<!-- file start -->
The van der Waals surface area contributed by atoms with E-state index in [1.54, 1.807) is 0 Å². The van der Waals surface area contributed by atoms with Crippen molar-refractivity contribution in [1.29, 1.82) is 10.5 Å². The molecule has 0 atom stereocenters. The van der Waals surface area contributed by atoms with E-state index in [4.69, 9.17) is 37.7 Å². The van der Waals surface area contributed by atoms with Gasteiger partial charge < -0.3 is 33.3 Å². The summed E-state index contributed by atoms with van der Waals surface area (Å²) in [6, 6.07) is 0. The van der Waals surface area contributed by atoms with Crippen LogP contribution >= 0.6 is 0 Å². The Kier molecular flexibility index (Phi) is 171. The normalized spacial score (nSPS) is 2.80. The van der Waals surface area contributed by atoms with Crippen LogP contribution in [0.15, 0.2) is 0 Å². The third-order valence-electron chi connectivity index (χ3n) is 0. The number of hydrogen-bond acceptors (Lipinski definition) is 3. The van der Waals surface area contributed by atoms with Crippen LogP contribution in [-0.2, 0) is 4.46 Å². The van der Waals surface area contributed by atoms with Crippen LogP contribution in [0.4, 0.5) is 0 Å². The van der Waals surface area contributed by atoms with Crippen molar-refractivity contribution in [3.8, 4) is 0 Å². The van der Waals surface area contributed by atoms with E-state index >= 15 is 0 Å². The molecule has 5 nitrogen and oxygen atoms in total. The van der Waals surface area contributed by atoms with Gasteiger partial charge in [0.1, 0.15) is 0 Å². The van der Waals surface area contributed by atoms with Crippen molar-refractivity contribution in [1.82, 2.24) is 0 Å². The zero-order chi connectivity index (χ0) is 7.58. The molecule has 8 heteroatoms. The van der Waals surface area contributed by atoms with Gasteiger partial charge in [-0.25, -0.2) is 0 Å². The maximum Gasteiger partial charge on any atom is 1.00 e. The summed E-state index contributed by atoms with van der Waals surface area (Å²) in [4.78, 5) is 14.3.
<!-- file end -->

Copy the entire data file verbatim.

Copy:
The van der Waals surface area contributed by atoms with E-state index in [1.54, 1.807) is 0 Å². The van der Waals surface area contributed by atoms with Crippen molar-refractivity contribution in [1.29, 1.82) is 10.5 Å². The molecule has 0 atom stereocenters. The van der Waals surface area contributed by atoms with E-state index in [4.69, 9.17) is 37.7 Å². The van der Waals surface area contributed by atoms with Gasteiger partial charge < -0.3 is 33.3 Å². The summed E-state index contributed by atoms with van der Waals surface area (Å²) in [6, 6.07) is 0. The van der Waals surface area contributed by atoms with Crippen LogP contribution >= 0.6 is 0 Å². The Kier molecular flexibility index (Phi) is 171. The normalized spacial score (nSPS) is 2.80. The van der Waals surface area contributed by atoms with Crippen LogP contribution in [0.15, 0.2) is 0 Å². The third-order valence-electron chi connectivity index (χ3n) is 0. The number of hydrogen-bond acceptors (Lipinski definition) is 3. The van der Waals surface area contributed by atoms with Crippen LogP contribution in [-0.2, 0) is 4.46 Å². The van der Waals surface area contributed by atoms with Crippen LogP contribution in [0.4, 0.5) is 0 Å². The van der Waals surface area contributed by atoms with Crippen molar-refractivity contribution in [3.8, 4) is 0 Å². The van der Waals surface area contributed by atoms with E-state index >= 15 is 0 Å². The molecule has 5 nitrogen and oxygen atoms in total. The van der Waals surface area contributed by atoms with Gasteiger partial charge in [0.1, 0.15) is 0 Å². The van der Waals surface area contributed by atoms with Crippen molar-refractivity contribution in [1.82, 2.24) is 0 Å². The zero-order chi connectivity index (χ0) is 7.58. The molecule has 8 heteroatoms. The van der Waals surface area contributed by atoms with Gasteiger partial charge in [-0.25, -0.2) is 0 Å². The maximum Gasteiger partial charge on any atom is 1.00 e. The summed E-state index contributed by atoms with van der Waals surface area (Å²) in [4.78, 5) is 14.3.